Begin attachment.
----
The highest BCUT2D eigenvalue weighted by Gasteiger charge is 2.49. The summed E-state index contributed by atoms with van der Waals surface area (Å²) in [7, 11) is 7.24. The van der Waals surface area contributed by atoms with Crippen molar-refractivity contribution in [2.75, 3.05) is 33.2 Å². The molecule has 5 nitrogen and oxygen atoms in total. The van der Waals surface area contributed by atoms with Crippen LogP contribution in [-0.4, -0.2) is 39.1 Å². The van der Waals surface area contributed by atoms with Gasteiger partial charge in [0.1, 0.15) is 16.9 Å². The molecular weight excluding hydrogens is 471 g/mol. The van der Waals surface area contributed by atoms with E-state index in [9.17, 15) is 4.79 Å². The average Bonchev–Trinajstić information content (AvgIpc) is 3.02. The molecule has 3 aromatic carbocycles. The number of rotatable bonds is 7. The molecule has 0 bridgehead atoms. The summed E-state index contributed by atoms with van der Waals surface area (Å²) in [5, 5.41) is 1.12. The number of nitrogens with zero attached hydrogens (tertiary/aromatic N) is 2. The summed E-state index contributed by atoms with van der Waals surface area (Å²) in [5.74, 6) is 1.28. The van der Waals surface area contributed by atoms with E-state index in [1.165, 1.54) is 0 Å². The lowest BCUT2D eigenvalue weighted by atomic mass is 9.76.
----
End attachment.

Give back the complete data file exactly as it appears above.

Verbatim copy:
The highest BCUT2D eigenvalue weighted by Gasteiger charge is 2.49. The summed E-state index contributed by atoms with van der Waals surface area (Å²) in [7, 11) is 7.24. The van der Waals surface area contributed by atoms with Crippen molar-refractivity contribution in [2.75, 3.05) is 33.2 Å². The molecule has 5 nitrogen and oxygen atoms in total. The van der Waals surface area contributed by atoms with Crippen LogP contribution in [-0.4, -0.2) is 39.1 Å². The van der Waals surface area contributed by atoms with Gasteiger partial charge in [0.1, 0.15) is 16.9 Å². The molecular weight excluding hydrogens is 471 g/mol. The van der Waals surface area contributed by atoms with E-state index in [9.17, 15) is 4.79 Å². The average Bonchev–Trinajstić information content (AvgIpc) is 3.02. The molecule has 3 aromatic carbocycles. The number of rotatable bonds is 7. The molecule has 0 bridgehead atoms. The summed E-state index contributed by atoms with van der Waals surface area (Å²) in [5, 5.41) is 1.12. The number of nitrogens with zero attached hydrogens (tertiary/aromatic N) is 2. The summed E-state index contributed by atoms with van der Waals surface area (Å²) in [5.74, 6) is 1.28. The van der Waals surface area contributed by atoms with E-state index in [1.165, 1.54) is 0 Å². The lowest BCUT2D eigenvalue weighted by atomic mass is 9.76.